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Landmines Treaty

From dKosopedia

The Landmine Treaty was signed in December, 1997 in Ottawa, Canada. It is also known as the Ottawa Treaty.

It prohibits manufacturing, transfering or using anti-personnel landines. It does not apply to anti-tank mines.

The negotiation of the treaty was noteworthy because it circumvented the UN Conference on Disarmament which works on consensus.

Rather than get jerked around at the Conference on Disarmament, NGOs and key governments created a negotiation process outside the United Nations. The governments of Canada and Norway provided the most leadership.

The International Campaign to Ban Landmines and its coordinator, Jody Williams, shared the Nobel Peace Prize in 1997. Both the Intnernational Campaign to Ban Landmines and the U.S. Campaign to Ban Landmines were small organizations that coordinated other NGOs working in coalition. Vietnam Veterans of America Foundation was the fiduary agent for both the ICBL and the USCBL.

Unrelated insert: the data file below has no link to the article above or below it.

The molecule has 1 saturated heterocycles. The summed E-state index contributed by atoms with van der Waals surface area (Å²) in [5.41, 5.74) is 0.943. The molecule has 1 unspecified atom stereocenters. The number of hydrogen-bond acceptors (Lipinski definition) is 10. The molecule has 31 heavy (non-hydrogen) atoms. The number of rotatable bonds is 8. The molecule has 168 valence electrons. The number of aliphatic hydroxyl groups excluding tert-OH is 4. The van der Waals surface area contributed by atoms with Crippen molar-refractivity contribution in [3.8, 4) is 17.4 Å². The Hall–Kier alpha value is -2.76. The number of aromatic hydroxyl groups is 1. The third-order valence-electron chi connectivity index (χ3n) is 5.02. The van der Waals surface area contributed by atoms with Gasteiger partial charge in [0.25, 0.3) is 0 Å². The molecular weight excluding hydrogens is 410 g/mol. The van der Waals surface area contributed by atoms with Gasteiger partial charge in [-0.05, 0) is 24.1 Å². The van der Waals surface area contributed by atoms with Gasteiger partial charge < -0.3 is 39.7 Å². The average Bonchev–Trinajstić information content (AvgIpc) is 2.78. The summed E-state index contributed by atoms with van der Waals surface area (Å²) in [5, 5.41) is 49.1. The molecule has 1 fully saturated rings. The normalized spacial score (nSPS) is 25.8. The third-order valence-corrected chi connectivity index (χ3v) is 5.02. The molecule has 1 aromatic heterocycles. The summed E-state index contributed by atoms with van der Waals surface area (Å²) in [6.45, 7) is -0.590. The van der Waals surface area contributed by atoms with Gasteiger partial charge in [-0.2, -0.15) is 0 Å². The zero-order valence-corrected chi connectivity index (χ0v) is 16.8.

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This page was last modified 21:27, 16 May 2005 by dKosopedia user Carl Nyberg. Content is available under the terms of the GNU Free Documentation License.

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